UKZN: Legal showdown looms over bid to bar Chetty from seminar

2008-12-08 00:00

A POSSIBLE legal showdown looms between erstwhile UKZN physics professor Nithaya Chetty and his former bosses over Chetty’s decision to participate tomorrow in a freedom of expression seminar hosted by the university’s Centre for Civil Society (CCS) in Durban.

The spectre of a banning order against Chetty has been raised following a letter sent on Friday to CCS director Professor Patrick Bond by a senior member of the university’s executive committee. It warned that Chetty’s participation may “put him at risk of being in breach of his agreement with the university”.

UKZN deputy vice chancellor Professor Pete Zacharias, who was tasked with “moderating” and “approving” the placement of the CCS announcement of the seminar on the institution’s internal notice system, told Bond that Chetty’s resignation on November 26 is part of a negotiated exit that has certain conditions.

“One of these was that he leave campus immediately. He is also required to restrict his visits to campuses to meeting with friends. This seminar would violate that agreement,” wrote Zacharias.

Chetty, who has indicated his intention to participate in the seminar, has sought legal representation from the Freedom of Expression Institute (FXI) law clinic in order to clarify the matter.

In a letter to university vice chancellor Malegapuru Makgoba yesterday, FXI attorney Melissa Moore said: “[A]ny attempt to prohibit [Chetty] from attending the seminar will be strongly resisted, as it is our client’s view that such conduct by UKZN would be a gross violation of the right to freedom of expression, including academic freedom, guaranteed by the Constitution …”

The letter concludes: “Should you intend not to honour these rights and fulfil your obligation to promote a culture of academic debate, we are instructed to take all necessary steps to procure your co-operation.”

Bond said yesterday the centre will not change its plans for the seminar despite Zacharias’s “threat”.

“We will welcome many people who may not be Chetty’s friends yet, and indeed we also desperately hope that Chetty’s enemies — if there are any — also come to learn about academic expression.”

Tomorrow’s seminar, coinciding with International Human Rights Day, is entitled “Freedom of expression and the responsibility of the intellectual”.

This latest move comes in the wake of a letter to the press signed by over 200 UKZN staff members and individuals connected to the institution.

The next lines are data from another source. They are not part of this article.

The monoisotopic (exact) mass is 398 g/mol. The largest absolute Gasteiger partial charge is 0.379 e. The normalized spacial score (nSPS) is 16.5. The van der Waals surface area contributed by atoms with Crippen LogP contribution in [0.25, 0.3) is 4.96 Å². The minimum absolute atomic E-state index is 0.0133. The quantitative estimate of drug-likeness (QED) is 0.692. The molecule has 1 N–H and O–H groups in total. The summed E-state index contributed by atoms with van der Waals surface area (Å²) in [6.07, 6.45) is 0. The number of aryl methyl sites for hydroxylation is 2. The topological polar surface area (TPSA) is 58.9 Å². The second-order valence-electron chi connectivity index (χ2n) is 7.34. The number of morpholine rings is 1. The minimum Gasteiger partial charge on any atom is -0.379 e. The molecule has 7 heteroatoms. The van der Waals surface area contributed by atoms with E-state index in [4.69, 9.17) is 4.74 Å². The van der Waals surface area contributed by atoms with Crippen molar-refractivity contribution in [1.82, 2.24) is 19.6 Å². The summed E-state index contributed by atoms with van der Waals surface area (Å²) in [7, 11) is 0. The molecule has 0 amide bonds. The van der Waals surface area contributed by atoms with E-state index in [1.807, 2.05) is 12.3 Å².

Headed “Restore academic freedom at the University of KwaZulu-Natal” and prompted in part by Makgoba’s reported comments in the weekend press to the effect that “a group of 10 or 20 academics are the only ones writing letters [on the issue]”, the letter calls on members of the public to get public officials such as the Education Minister, MECs and political representatives to intervene in what is termed a “crisis in governance that threatens the viability of UKZN as a fully functional university”.

The letter states that disciplinary action against Chetty and his former colleague, mathematics associate Professor John van den Berg, is “the most recent manifestation of the intimidation of academics by those who manage the university. It has caused demoralisation, unhappiness, and the resignation of many of the most productive and respected staff at the university.

“In our opinion, the university’s reputation is being endangered by managers who are intolerant of criticism and open debate … After many attempts to find negotiated solutions, we have decided to bring the problems out into the open for discussion in order to find a remedy.”

Makgoba sent a communiqué to the university community that presented a chronology of events surrounding the dispute with Chetty dating back to 2005 and questioned Chetty’s academic standing, referring to him as a “junior professor” and an “unproductive academic”.

Makgoba wrote: “No one who is so publicly innocent and fighting for such noble principles of academic freedom or freedom of expression, supported by a strong legal team, would resign when the opportunity beckons to ‘show it all’ … Prof Chetty’s resignation speaks volumes.” In response, Chetty said it would be remiss to “enter into a public slanging match” over the issue.

He said it is “incumbent on all concerned to act responsibly and in the best interests of the institution, to keep the personal agendas aside and to not escalate this matter”.

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